BROOKLYN, NEW YORK — Even while off duty, this firefighter chose to put his life on the line to save kids from potential death. But, his boss could care less.
Off-duty firefighter, 32-year-old Roben Duge has been deemed a hero by a local Queens family. According to New York Post, they barely escaped their burning home if it weren’t for Duge’s quick actions, as claims in a lawsuit.
In court documents, Duge reportedly defines his FDNY bosses as bigots. He claims, after the aforementioned incident, they demoted him to driving delivery vans instead of fighting fires.
HERE’S WHAT HAPPENED
The New York Post states that, in March, Duge was walking home from the subway when he spotted flames from his next-door neighbor’s house. He immediately rushed over to help them.
The source says Duge — father of two — “ran into the house and…just pulled the kids and [the grandmother]…out.”
The grandmother, Linda Mitchell, explains that she’s grateful to “live to see another day.”
Yet, apparently FDNY officials say the residents were already in the process of “self-evacuating” and Duge simply met them at the door. As a result, he mentions that his bosses have reassigned him to administrative duties since he’s complained about how he’s been treated in the department.
“How’s he been treated?” you ask?…
Well, prior to the rescue controversy, Duge claims he was being disrespected due to his race and color — as mentions his claim in the lawsuit.
The source reports Duge has been a firefighter since 2013. As stated, he wanted to gain experience working at a busier firehouse. That’s when he transferred to Ladder 103 in East New York, Brooklyn.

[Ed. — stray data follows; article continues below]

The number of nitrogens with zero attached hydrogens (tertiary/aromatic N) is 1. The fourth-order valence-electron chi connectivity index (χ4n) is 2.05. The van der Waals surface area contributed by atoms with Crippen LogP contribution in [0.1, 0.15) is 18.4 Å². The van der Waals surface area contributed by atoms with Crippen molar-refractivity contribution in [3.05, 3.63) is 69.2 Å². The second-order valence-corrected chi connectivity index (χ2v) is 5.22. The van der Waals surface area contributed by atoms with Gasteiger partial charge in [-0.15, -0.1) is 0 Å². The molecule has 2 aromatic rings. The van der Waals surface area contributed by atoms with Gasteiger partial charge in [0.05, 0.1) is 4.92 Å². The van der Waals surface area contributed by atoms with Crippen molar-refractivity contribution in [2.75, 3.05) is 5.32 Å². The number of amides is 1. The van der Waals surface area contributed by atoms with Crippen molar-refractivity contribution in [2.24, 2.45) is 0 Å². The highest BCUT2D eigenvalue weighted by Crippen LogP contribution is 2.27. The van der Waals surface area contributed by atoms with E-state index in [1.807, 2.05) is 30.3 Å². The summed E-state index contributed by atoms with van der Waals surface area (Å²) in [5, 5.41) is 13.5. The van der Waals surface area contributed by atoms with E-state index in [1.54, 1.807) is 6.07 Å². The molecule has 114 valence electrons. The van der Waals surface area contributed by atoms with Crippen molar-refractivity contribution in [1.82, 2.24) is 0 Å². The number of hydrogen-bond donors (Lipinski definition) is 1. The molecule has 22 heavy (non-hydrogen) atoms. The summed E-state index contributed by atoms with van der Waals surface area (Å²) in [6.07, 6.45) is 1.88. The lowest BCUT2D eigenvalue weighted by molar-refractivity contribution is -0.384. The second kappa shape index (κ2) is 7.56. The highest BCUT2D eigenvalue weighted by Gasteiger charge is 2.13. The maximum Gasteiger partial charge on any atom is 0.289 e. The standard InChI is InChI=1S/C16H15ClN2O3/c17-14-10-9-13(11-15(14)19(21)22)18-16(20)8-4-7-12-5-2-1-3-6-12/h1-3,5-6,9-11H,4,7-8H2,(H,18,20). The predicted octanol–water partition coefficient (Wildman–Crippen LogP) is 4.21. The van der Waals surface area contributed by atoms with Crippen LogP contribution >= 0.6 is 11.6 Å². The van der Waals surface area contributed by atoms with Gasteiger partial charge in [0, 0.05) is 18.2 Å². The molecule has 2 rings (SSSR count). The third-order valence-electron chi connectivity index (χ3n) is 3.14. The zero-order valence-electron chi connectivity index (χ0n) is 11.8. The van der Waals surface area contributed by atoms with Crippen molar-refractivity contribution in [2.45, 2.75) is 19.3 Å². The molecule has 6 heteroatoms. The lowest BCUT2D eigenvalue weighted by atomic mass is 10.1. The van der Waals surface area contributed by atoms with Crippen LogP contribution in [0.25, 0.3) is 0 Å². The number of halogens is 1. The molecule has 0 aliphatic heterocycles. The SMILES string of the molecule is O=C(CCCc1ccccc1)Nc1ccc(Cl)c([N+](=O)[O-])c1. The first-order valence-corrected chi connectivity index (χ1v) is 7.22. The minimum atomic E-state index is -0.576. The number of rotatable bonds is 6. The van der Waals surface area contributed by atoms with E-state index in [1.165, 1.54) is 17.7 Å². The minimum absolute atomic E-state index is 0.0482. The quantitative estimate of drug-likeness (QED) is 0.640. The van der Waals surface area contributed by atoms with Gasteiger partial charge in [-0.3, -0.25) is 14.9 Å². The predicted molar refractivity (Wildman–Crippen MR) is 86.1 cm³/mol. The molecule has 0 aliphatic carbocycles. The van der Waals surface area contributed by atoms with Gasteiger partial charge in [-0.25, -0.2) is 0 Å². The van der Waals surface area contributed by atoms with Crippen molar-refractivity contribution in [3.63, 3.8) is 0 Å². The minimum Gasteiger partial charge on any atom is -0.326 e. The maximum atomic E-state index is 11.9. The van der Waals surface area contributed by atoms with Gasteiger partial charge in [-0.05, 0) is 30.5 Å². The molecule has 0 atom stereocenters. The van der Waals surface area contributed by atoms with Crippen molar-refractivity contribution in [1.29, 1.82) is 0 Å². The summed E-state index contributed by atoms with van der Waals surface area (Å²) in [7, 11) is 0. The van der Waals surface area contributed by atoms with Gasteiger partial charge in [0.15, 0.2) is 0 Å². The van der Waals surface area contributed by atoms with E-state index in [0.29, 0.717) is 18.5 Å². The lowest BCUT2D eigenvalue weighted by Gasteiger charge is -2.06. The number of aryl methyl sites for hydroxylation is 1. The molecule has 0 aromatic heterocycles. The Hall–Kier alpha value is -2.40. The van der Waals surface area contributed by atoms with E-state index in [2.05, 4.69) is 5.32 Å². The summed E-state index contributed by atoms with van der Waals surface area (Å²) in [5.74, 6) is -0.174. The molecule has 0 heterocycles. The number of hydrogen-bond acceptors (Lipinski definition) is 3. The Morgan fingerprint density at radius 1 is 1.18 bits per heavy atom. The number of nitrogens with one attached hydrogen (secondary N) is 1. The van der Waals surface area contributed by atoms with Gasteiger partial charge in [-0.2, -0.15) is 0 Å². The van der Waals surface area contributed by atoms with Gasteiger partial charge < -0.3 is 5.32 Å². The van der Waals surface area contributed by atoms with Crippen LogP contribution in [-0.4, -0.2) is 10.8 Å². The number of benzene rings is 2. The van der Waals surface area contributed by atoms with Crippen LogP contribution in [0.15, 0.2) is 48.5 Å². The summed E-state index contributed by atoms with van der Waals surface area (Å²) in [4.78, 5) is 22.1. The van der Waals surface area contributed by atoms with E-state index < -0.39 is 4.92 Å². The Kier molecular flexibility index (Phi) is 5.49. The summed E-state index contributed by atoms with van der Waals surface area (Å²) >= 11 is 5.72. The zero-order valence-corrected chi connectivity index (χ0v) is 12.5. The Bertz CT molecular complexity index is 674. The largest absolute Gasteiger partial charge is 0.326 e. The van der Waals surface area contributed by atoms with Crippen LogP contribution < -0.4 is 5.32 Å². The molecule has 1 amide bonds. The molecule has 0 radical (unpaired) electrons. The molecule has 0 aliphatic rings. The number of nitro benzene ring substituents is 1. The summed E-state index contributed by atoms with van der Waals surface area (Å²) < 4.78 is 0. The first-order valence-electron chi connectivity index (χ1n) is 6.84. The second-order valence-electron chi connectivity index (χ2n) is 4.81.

However, once there, his boss kept him firmly under his thumb.
According to court documents, Captain Daniel Florenco told Duge: “You should go to the neighborhood you live in.”
Moreover, the captain allegedly called Duge’s previous officers to fuss and ask why they allowed his transfer. He also denied him — as well as another Black firefighter — a “front piece” to their helmets. That’s the metal plate which ID’s the firehouse.
So, if that’s the case, he apparently didn’t want anyone knowing Duge was part of his unit. Wow.
Duge says Florenco also lied about staffing protocols so he couldn’t take time off.
Long-story-short, it’s alleged that Florenco has tried everything in the book to force Duge to quit or request transfer from his particular firehouse, Ladder 103. The source reports as follows.
“When Duge refused, a senior firefighter, who is white, told him, ‘If this were back in the day, you would have been punched in the face for refusing to transfer out,’ according to the lawsuit.”
Florenco also reprimanded Duge for taking “an extremely desirable” detail with the Counter Terrorism Task Force, according to the claim.
In January 2017, Duge was assigned to a roof position during a fire but was “forced to carry out the job meant for two” when a fellow smoke-eater sent to join him never made it — and Florenco used the incident as an opportunity to portray Duge as a “safety hazard,” he charges.
He’s been driving the van for a year, his lawyer, Aymen Aboushi, said.